Southekayi Majjigehuli / Thouthe Pulikajipu
A few months ago a friend got me Mangalore cucumber from Bangalore and I made Thouthe Koddel with it. This time around, my brother-in-law brought me one from Mumbai. And I made thouthe pulikajipu with it. I don’t know where this dish originated but I’ve seen it made across all south Indian states. It is pulikajipu in Tulu, majjigehuli in Kannada, and mor kozhambu in Tamil. All it needs is a vegetable, ground coconut with chilli, ginger and a couple of spices, and sour yoghurt.
Batate Saung / Potatoes in a fiery sauce
..well, as fiery as you want it to be. Batate saung traditionally is a Mangalorean dish. If I have to narrow it down further, it’s a Konkani dish. Konkani style fare is most sought after vegetarian food in Mangalore, as I remember it. That’s why grandma took on to making some of them at home regularly. Most of their dishes are light and relatively healthy. But this batate saung was something else. Fiery, sour and delicious. Using only onions, potato and a spice paste with chillies, coconut, coriander seeds and tamarind, this one takes just about 15-20 mins to make.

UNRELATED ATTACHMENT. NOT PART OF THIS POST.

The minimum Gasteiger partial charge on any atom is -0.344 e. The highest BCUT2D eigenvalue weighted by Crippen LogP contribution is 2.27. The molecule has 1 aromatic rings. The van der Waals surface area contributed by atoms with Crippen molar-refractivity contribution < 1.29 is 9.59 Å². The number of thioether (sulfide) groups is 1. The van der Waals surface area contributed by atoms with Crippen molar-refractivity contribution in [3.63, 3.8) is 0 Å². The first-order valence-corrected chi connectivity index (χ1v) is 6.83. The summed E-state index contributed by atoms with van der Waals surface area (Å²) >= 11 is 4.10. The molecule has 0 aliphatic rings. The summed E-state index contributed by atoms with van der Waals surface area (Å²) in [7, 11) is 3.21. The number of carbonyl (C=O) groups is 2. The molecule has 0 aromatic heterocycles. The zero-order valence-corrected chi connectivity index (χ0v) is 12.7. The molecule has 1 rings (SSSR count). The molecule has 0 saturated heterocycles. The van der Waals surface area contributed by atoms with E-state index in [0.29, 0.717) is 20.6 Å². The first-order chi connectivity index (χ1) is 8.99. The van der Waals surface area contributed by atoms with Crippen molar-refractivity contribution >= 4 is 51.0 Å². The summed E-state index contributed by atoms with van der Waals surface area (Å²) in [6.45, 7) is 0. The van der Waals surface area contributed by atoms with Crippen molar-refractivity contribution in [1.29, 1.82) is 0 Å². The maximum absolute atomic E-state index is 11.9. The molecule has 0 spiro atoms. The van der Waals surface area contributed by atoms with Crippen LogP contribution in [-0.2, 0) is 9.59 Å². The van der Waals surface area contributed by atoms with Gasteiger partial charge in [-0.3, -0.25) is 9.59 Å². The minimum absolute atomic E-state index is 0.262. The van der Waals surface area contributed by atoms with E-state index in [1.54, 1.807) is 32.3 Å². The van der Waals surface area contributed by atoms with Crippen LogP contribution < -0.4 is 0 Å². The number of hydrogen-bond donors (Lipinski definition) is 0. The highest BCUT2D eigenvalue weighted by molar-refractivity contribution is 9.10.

Recipe for thouthe koddel / Mangalore cucumber curry
Thouthe koddel is what I grew up eating. Grandma and mother would make it at least once a week. It’s spicy, sour and is balanced perfectly well with a little jaggery. Like most Mangalorean curries, this one too has a coconut based ground spice mix. Koddel can be made with many vegetables – ash gourd, okra/lady’s finger, Malabar spinach and others. But my koddel was made with Mangalore cucumber, also called Madras cucumber, Thouthe in Tulu and southe kai in Kannada. It is a part of the cucumber family and the texture is close to that of bottle gourd, but tastier. Ideally it shouldn’t be turned into mush. Thouthe pieces should hold their shape and form and have a bit of give when you bite into them.